You are here
After weeks of negotiations, Chicago-based Kraft Foods has won the approval of Cadbury stakeholders in its bid to take over the iconic candy maker.
The final offer was worth $18.9 billion, up from its previous $17.1 billion proposal, according to Forbes and AP reports. The Cadbury board unanimously approved the bid, which offered 500 pence ($8.15) cash and 0.1874 new Kraft shares for each Cadbury share.
In a statement, Robert Carr, chairman of Cadbury, discussed his approval of the takeover bid: "We believe the offer represents good value for Cadbury shareholders and are pleased with the commitment that Kraft Foods has made to our heritage, values and people throughout the world."
On Friday, William Ackman’s Pershing Square Capital Management LP purchased a 2-percent stake in Kraft, according to Forbes. The stake was reportedly worth more than $930 million and was comprised of at least 32 million shares.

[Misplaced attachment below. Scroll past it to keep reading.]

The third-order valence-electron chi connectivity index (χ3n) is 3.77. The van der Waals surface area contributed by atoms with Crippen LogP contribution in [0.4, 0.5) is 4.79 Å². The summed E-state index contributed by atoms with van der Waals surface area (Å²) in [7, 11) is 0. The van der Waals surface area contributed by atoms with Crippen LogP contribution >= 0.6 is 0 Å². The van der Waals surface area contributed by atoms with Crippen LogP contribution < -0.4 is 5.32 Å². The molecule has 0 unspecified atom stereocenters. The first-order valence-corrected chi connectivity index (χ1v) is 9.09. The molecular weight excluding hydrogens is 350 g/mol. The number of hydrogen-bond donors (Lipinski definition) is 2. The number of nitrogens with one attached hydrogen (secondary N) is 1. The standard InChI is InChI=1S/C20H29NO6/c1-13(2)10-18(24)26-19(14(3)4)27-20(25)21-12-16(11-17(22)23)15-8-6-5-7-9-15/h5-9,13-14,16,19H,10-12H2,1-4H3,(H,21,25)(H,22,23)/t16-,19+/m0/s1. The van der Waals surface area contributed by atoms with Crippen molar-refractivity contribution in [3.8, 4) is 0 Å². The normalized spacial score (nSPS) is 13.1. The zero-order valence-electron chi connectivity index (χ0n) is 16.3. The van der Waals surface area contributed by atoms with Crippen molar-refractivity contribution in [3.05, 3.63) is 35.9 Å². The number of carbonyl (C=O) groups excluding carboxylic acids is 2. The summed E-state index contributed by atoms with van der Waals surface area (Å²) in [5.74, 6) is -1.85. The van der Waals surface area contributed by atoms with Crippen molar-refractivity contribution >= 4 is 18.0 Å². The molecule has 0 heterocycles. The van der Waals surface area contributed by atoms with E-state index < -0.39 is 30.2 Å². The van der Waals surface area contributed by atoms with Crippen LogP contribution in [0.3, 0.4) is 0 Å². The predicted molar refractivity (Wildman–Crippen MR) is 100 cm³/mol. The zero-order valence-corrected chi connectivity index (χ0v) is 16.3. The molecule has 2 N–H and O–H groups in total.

Before the Tuesday approval, Kraft attempted to improve its bid by increasing the cash component of the offer. On Jan. 5, Kraft confirmed the sale of an American pizza unit to Nestlé for $3.7 billion.
Earlier in January, the company’s largest shareholder Warren Buffett reported that his firm Berkshire Hathaway would vote down a proposal to issue more shares to fund the Cadbury bid, the report noted. Berkshire has a 9.4-percent stake in Kraft.
The combination of Kraft and Cadbury makes the U.S. food maker the leading company in candies and chocolates, with a portfolio of more than 40 confectionery brands, the company said in a press release.
Kraft's CEO Irene Rosenfeld emphasized the deal’s benefits to the company’s shareholders saying it "transforms the portfolio, accelerates long-term growth and delivers highly attractive returns, while maintaining financial discipline."
With the announcement, Cadbury shares increased by more than 5 percent, while Kraft shares fell nearly 2 percent.